A meandering blog with no clear topic. You will find me talking about knitting, building, kids, social and economic issues, Alaska, and lots of other stuff.

Tuesday, March 25, 2008

cheap fix

So, when we bought our little geo metro, it would not start. If you pop started it, it worked great (you know, pushing it until it is going fast enough to start running if you give it gas and let out the clutch). But if you tried to start it with the key, it would not start. It would turn over, but not catch and drain the battery very quickly. Jump starting it did not work either. We were told the starter was bad by the guy we bought it from. Taking it on faith, even though James did at one point say that it just didn't seem like a starter problem to him, last night he took the starter out and took it to the auto parts store to be tested prior to shelling out the $61 for a new one. It was fine. James came back and frowned at the car for a little while, occassionally reaching in and fiddling with things. He checked the ground wire and it was fine, same with the connections to the battery. Hmmm.... Then he looked inside the battery to check the water level. It was EMPTY. bingo! So I went to the store and bought a gallon of distilled water for $2.29, James filled up the battery, hooked the jumper cables up to give it a jump, and it started right up. Let it run for a few minutes to charge the battery back up, and it works fine. I am thinking the guy we bought it from knew it wasn't the starter, but didn't know what it was. If he knew it would be a $2 fix, I am thinking we would not have gotten it so cheap.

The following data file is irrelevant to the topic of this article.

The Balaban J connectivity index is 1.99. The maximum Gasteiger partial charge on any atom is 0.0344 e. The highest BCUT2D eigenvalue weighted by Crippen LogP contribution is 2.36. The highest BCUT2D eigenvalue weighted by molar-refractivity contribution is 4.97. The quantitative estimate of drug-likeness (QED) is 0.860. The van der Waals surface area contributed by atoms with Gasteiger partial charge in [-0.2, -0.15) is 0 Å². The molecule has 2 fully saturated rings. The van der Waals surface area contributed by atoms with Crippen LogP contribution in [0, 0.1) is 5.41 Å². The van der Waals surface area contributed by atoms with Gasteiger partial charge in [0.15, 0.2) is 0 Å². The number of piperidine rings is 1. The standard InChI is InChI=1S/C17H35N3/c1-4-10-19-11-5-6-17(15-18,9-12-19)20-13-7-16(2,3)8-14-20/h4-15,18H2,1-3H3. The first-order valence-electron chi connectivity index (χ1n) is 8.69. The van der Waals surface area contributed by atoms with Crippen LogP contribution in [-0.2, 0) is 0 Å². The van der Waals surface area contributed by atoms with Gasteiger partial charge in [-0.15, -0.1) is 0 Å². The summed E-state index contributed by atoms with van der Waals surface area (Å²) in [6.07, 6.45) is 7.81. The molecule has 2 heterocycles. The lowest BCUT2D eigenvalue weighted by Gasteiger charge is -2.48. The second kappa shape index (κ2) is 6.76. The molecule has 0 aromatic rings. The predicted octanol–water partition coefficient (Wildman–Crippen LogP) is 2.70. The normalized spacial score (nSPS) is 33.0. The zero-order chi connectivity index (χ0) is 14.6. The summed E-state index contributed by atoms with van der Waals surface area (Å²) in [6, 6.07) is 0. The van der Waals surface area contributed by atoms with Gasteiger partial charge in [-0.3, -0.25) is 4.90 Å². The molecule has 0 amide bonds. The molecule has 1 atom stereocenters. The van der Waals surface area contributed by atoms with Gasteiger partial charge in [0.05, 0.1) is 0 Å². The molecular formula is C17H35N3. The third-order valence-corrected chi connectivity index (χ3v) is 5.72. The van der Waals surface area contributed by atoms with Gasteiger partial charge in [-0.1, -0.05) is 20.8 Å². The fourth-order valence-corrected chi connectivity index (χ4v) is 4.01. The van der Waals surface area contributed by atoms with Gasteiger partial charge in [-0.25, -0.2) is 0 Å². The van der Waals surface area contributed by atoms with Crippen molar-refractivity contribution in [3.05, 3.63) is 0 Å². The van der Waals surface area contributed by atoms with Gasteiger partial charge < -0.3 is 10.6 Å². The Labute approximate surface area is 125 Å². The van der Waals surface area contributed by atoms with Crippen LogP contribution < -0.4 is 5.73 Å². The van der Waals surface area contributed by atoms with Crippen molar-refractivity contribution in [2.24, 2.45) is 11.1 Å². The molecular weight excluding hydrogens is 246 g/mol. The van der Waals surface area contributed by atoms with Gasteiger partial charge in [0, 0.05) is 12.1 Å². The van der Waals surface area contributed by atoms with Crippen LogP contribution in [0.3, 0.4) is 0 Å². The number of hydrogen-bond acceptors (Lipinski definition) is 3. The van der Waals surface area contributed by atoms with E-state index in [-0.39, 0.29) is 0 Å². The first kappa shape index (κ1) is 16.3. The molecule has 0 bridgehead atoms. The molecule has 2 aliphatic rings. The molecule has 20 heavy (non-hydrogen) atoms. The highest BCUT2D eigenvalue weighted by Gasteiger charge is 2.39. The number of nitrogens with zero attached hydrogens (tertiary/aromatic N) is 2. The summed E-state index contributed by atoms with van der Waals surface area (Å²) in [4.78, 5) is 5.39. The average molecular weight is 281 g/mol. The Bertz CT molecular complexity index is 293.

Thursday, March 20, 2008


Is, of course, the answer to life, the universe, and everything. I talked about a commuting problem here: http://lifeonthelastfrontier.blogspot.com/2008/03/well-shoot.html. The answer to to that problem is also numerical, and the number is 50. As in miles per gallon:

This is a 1997 Geo Metro. We bought this last night for $750. It needs a starter and a passenger side window, but James can fix both of those. We have looked around previously, and to get a new car that comes even close to the Geo's mileage, you have to fork out $40K for a hybrid. Otherwise you are looking at something in the mid 30's in miles per gallon. Plus, you wind up with a payment and full coverage, which would quickly eat up a large chunk of the savings in gas money.

We could have gone out and bought a new car, no problem. But it just didn't seem like the sensible thing to do. We just paid off our Dodge Durango in January, and I am very happy to be free of car payments. (James actually does have a payment on his work van, but since that is just for his work, he takes care of it... I don't even have to worry about it.) And if I can't get a $20K new car that can match the gas mileage of a $750 car, I just don't see any benefit to it at all. Except maybe a warranty, but we have had a Geo before, and we already know that James can fix anything that breaks on it, as they are very simple little cars. (Even when someone happens to hit a bump too hard and shear off the piece of the engine block that is attached to the engine mount. Then you have to buy a new engine. Even then, James could have fixed it, but chose not to. And, yes, that was me.)

So, if you do the math, it turns out that if we commute 55 miles each way round trip five times a week in a Geo Metro, we will spend less on gas than I currently spend to drive my Durango around town every week. What's not to like about that?

Monday, March 17, 2008